According to reports, thematic investing is not an unknown animal to Indian equity investors, whether they are dabbling in stocks directly through stock exchange brokers or through equity schemes of domestic mutual funds. But there is one particular theme which is particularly new and futuristic for Indian investors but which has been on offer to investors in several international equity markets.
This theme is renewable — or clean — or green — or sustainable — energy investing. It primarily involves investing in companies engaged directly or indirectly in the production of renewable energy such as solar power and wind power. These include companies engaged in manufacturing of equipment used for the generation of renewable energy, or companies engaged with developing the technologies connected with renewable energy production, or companies which are beginning to substitute the use of conventional energy with renewable energy.
The first aspect to take into account by any investor is to agree with the rationale behind seeking a clean energy exposure in their investment portfolio. With Kyoto protocol mandates on governments worldwide to reduce carbon emissions and more being demanded by United Nations’ climate change conferences, businesses in the developed countries have little choice to but to use renewable energy sources. This makes green investing not just a fad with expectations that it will become among the fastest growing financial sectors but it is gradually becoming a market reality.
The second question which needs addressing by investors is the returns one can make out of it. The alternative energy theme is not for the short-term investor and neither is it for the conservative investor. Only investors with medium- to high-risk appetite and a long-term investment horizon can seriously think of investing in this theme.
But can Indian investors deploy a part of their investible equity corpus in this theme? The answer is yes and no.
Domestic mutual funds which do offer a range of thematic schemes in the equity funds category have till date not offered any thematic fund on renewable energy. “On green energy investing, I do not have investment vehicles to suggest to my clients. We do not have any mutual fund options — there is no fund of funds on this theme,” Gaurav Mashruwala, a certified financial planner practitioner.
Equity fund manager at Quantum Mutual Fund, Atul Kumar, said domestic companies in the business of renewable energy are far and few in the universe of listed companies in domestic stock exchanges. According to Kumar, global competition in solar energy and wind energy, and particularly the China factor, has made it difficult for domestic companies to generate revenue or justify the cost of capital.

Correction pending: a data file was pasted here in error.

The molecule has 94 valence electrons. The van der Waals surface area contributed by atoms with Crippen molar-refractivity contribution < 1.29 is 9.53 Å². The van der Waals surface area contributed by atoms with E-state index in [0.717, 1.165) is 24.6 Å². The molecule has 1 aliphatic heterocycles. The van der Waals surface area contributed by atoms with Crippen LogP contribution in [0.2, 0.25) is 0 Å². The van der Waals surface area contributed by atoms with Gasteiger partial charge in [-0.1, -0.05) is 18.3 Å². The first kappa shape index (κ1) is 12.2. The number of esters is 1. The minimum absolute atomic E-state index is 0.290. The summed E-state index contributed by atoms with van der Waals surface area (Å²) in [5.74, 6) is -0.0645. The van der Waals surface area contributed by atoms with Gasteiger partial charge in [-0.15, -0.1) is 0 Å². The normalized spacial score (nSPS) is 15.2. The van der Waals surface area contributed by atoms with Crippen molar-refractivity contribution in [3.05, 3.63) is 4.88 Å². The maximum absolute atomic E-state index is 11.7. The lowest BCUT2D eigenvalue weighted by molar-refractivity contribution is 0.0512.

Taken together, the scenario of clean energy investing is very restricted for investors looking for a domestic exposure immediately.
The international arena is, therefore, the only immediate option before Indian investors. “Except theoretical, there is nothing on ground here and investors looking for clean energy investing have to take their money outside,” said Mashruwala.
The only time a domestic mutual fund came close to offering a green energy theme was in the form of a global fund of fund (FoF). In March 2008, Benchmark Mutual Fund, which got taken over by Goldman Sachs later, had filed a draft offer document with Securities and Exchange Board of India to launch a global FoF which would invest in a global ETF. Known As Global Clean Energy Fund, the global FoF would have invested in specified clean energy index-linked ETF or ETFs. But Sebi did not permit Benchmark MF to launch this global FoF.
Among hundreds of thematic indices globally, there are a few dozen focusing on clean energy or renewable energy stocks. Investing options are found in over a dozen index funds or index exchange traded funds (ETFs) which invest in the component stocks of some of these indices. It is generally and procedurally the least difficult and least expensive to invest in ETFs listed on international stock exchanges such as NYSE, London Stock Exchange, Singapore Exchange and Deutsche Borse.
To be able to buy one or more of these ETFs, investors can open overseas trading accounts with a handful of domestic brokerage firms through their international partner brokerage firms.
As per Bloomberg data, there are at least 21 ETF products focusing on environment-friendly themes. As of March 7, four of them had clocked one-year returns ranging from 62 per cent to 93 per cent and another 10 had given one-year returns of 20-45 per cent. Three others were seen to have given a 10-20 per cent return and three ETFs had seen losses with one-year returns ranging from zero per cent to -10 per cent.
Retail investors without access to professional advisors need to do their homework before choosing the right ETF. Higher short-term returns are not necessarily the best indicators for a sustained good performance.
One of the avoidable risks in green energy investing is to eliminate any ETF which tracks an index having as its components stocks which are only remotely connected with renewable energy. Since green energy investing is a fashion in developed markets, there are some indices which claim to be made up of clean energy stocks but a closer look reveals serious problems in their composition.
There are numerous sources of information and guidance available on the web so investors need to sift the wheat from the chaff.